"You seen the cops about this?"
"Nah. The King's Men aren't interested in anything to do with his death. They say they did all they could do in trying to put him together again after the fall."
♥ I got that old feeling you get in my life of work. Two little brain cells rub together the right way and in seconds you've got a twenty-four-karat cerebral fire on your hands.
~~The Case of the Four and Twenty Blackbirds.
♥ It was time to go home. I was not lost; all I needed to do was follow my path home once more.
There was a troll waiting for me, under the bridge.
"I'm a troll," he said. Then he paused, and added, more or less as an afterthought, "Fol rol de ol rol."
♥ "I heard you, Jack," he whispered, in a voice like the wind. "I heard you trip-trapping over my bridge. And now I'm going to eat your life."
I was only seven, but it was daylight, and I do not remember being scared. It is good for children to find themselves facing the elements of fairy tale—they are well-equipped to deal with these.
♥ "Can you tell all that from smell?" I asked, amazed.
"Trolls can smell the rainbows, trolls can smell the stars," it whispered, sadly. "Trolls can smell the dreams you dreamed before you were ever born."
♥ I've been here every since. Hiding. Waiting. Part of the bridge.
I watch from the shadows as the people pass: walking their dogs, or talking, or doing the things that people do. Sometimes people pause beneath my bridge, to stand, or piss, or make love. And I watch them, but say nothing; and they never see me.
Fol rol de ol rol.
I'm just going to stay here, in the darkness under the arch. I can hear you all out there, trip-trapping, trip-trapping over my bridge.
Oh yes, I can hear you.
But I'm not coming out.
♥ The children did not play with the Jack-in-the-Box. And when they grew up and left the great house, the attic nursery was closed up and almost forgotten.
Almost, but not entirely. For each of the children, separately, remembered walking alone in the moon's blue light, on his or her own bare feet, up to the nursery. It was almost like sleepwalking, feet soundless on the wood of the stairs, on the threadbare nursery carpet. Remembered opening the treasure chest, pawing through the dolls and the clothes and pulling out the box.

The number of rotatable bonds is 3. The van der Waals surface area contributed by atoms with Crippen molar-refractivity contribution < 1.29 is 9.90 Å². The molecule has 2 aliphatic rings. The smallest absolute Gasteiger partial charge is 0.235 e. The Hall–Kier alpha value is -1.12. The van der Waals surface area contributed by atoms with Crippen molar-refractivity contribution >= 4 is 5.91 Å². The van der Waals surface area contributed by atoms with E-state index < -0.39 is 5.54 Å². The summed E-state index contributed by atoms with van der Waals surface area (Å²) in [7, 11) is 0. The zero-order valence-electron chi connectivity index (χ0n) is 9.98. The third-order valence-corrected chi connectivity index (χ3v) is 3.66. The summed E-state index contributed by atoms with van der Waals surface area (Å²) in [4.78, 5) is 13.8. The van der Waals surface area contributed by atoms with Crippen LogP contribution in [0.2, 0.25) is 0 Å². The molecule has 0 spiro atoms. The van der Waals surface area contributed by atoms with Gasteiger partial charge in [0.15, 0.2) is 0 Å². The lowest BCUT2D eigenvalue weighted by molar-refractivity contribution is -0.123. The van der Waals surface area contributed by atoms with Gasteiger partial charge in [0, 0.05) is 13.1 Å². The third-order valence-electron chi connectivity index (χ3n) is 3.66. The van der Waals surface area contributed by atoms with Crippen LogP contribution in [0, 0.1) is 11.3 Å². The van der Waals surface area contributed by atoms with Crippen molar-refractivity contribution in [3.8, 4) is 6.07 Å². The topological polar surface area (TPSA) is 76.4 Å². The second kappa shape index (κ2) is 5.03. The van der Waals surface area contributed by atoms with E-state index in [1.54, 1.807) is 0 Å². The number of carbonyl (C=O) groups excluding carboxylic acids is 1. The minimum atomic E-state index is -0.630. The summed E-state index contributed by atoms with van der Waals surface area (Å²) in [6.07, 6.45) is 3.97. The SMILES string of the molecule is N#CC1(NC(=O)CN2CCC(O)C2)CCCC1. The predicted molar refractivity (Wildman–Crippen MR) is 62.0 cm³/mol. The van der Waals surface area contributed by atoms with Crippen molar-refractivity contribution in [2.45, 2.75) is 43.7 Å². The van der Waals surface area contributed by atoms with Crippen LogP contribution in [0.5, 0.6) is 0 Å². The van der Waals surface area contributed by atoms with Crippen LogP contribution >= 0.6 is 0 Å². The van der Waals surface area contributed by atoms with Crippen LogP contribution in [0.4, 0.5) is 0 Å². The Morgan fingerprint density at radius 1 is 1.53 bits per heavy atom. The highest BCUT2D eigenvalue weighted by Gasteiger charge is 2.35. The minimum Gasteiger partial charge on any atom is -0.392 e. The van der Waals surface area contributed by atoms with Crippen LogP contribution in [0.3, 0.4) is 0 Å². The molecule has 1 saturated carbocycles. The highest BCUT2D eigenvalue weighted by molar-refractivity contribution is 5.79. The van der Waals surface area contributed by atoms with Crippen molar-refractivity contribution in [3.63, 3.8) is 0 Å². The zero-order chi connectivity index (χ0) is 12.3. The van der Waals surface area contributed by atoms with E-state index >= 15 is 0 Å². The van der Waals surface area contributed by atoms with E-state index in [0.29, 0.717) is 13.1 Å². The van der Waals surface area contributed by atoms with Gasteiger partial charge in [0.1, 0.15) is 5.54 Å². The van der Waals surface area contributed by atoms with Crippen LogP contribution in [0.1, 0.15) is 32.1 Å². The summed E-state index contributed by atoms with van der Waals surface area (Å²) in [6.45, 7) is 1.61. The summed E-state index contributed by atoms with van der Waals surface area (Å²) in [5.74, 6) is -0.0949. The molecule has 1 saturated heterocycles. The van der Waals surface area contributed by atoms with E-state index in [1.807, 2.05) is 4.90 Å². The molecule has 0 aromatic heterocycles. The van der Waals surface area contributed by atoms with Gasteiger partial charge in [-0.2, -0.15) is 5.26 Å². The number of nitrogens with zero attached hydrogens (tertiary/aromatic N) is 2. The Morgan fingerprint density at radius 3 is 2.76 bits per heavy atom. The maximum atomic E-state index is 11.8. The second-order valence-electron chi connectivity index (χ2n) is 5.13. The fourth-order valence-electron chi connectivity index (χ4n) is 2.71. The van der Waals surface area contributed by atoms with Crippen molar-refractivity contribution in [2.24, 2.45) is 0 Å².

And then the child would touch the catch, and the lid would open, slow as a sunset, and the music would begin to play, and Jack came out. Not with a pop and bounce: he was no spring-heeled Jack. But deliberately, intently, he would rise from the box and motion to the child to come closer, closer, and smile.
And there in the moonlight, he told them each things they could never quite remember, things they were never able entirely to forget.
♥ Years have passed, and the girls are old women, and owls and bats have made their homes in the old attic nursery; rats build their nests among the forgotten toys. The creatures gaze uncuriously at the faded prints on the wall, and stain the remnants of the carpet with their droppings.
And deep within the box within the box, Jack waits and smiles, holding his secrets. He is waiting for the children. He can wait forever.
~~Don't Ask Jack.
♥ "Let us examine the ingredients of a good scam." He ticked off the points on the fingers of his left hand as he spoke. "Firstly, the scam must be incredible. Secondly, it must be simple—the more complex the more chance of error. Thirdly, when the sucker is stung he must be stung in such a way as to prevent him from ever turning to the law. Fourthly, the mainspring of any elegant con is human greed and human vanity. Lastly, it must involve trust—confidence, if you will."
"Surely," said Gloathis.